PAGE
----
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With Theresa May certain not to lead the Conservative Party into another election, attention has already, unavoidably shifted onto the leadership election to come.

Amongst both backbench MPs and Party members, there is increasing anger at infighting between Cabinet ministers and their supporters as they jockey to position themselves for when the time comes.

Over on Vice, Marie Le Conte provides some (anonymous, and therefore remarkably candid) comments from a selection of Tory insiders about the state of the contest. They’re all worth reading, but one in particular catches the eye:

“There’s a generation for whom it’s very much their last hurrah – if they don’t make it this time they’re finished, and retirement on the back benches and a potential knighthood is all they can look forward to, and that’s why they’re being so vicious.”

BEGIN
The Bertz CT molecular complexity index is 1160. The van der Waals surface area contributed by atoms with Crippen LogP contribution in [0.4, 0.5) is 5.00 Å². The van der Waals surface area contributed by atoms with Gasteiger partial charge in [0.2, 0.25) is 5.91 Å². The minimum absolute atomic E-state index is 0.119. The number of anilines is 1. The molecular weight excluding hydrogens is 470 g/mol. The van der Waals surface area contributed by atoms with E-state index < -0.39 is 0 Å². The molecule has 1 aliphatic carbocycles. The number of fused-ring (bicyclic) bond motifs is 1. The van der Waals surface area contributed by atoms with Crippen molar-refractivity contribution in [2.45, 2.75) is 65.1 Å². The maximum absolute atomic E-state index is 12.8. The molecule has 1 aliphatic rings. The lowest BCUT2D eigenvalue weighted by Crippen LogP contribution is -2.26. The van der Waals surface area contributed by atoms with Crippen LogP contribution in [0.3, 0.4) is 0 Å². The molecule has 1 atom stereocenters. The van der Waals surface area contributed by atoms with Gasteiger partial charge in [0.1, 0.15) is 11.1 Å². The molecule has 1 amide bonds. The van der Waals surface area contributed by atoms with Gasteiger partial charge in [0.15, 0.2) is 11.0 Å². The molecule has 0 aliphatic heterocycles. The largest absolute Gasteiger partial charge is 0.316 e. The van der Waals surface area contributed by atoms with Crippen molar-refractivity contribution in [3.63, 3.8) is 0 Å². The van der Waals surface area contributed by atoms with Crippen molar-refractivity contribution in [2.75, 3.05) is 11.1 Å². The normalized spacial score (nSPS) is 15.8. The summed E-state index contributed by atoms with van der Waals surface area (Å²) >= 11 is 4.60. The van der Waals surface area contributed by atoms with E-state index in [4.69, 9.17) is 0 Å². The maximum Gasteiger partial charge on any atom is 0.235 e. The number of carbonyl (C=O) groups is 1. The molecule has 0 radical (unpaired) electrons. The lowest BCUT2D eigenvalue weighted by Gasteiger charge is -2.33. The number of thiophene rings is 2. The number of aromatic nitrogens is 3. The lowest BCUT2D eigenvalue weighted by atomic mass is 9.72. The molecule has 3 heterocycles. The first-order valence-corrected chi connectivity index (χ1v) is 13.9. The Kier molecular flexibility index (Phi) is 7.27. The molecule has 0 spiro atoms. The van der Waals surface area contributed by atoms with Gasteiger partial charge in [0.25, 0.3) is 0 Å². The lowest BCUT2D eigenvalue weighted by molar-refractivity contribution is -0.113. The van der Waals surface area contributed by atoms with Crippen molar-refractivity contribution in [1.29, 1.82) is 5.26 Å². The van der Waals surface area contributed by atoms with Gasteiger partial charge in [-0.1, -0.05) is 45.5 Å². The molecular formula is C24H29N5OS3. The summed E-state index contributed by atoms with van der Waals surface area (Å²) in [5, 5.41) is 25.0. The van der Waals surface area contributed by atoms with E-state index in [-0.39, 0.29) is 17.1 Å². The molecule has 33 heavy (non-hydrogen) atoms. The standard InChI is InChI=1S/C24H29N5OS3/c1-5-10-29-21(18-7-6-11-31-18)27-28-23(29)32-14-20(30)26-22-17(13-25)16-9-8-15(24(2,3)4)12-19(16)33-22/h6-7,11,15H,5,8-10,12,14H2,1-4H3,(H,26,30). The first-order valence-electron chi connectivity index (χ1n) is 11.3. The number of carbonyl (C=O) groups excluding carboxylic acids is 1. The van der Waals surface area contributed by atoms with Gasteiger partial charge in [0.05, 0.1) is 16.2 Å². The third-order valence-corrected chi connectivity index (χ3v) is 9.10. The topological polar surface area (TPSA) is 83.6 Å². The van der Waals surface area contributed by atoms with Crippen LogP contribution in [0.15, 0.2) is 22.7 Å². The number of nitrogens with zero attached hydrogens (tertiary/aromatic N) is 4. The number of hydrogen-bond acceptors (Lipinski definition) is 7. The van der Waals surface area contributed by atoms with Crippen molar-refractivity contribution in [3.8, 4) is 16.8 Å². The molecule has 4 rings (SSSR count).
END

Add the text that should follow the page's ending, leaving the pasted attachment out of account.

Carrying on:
Many commentators, this author included, have speculated that the Party may try to skip a generation when the Prime Minister steps down, in order to put a difficult period behind it and to reach out to younger voters. But this would also align the leadership with the great majority of the Parliamentary party.

Of the 317 Conservative MPs (excluding the Speaker) elected in 2017, only 108 were elected at or before the 2005 election. After that we have 114 first elected in 2010, 60 in 2015, and 30 in 2017, with the last five elected in post-2005 bye-elections.

This means that  just 34 per cent – barely more than a third – of Tory MPs predate David Cameron’s leadership. This is a truly remarkable generational shift, especially in an era when parliamentarians have not been called up to serve in war.

Viewed in this light, a changing of the guard in 2019 or 2020 makes even more sense – as does the tenacity with which the older generation are lining up their final shot at the top.

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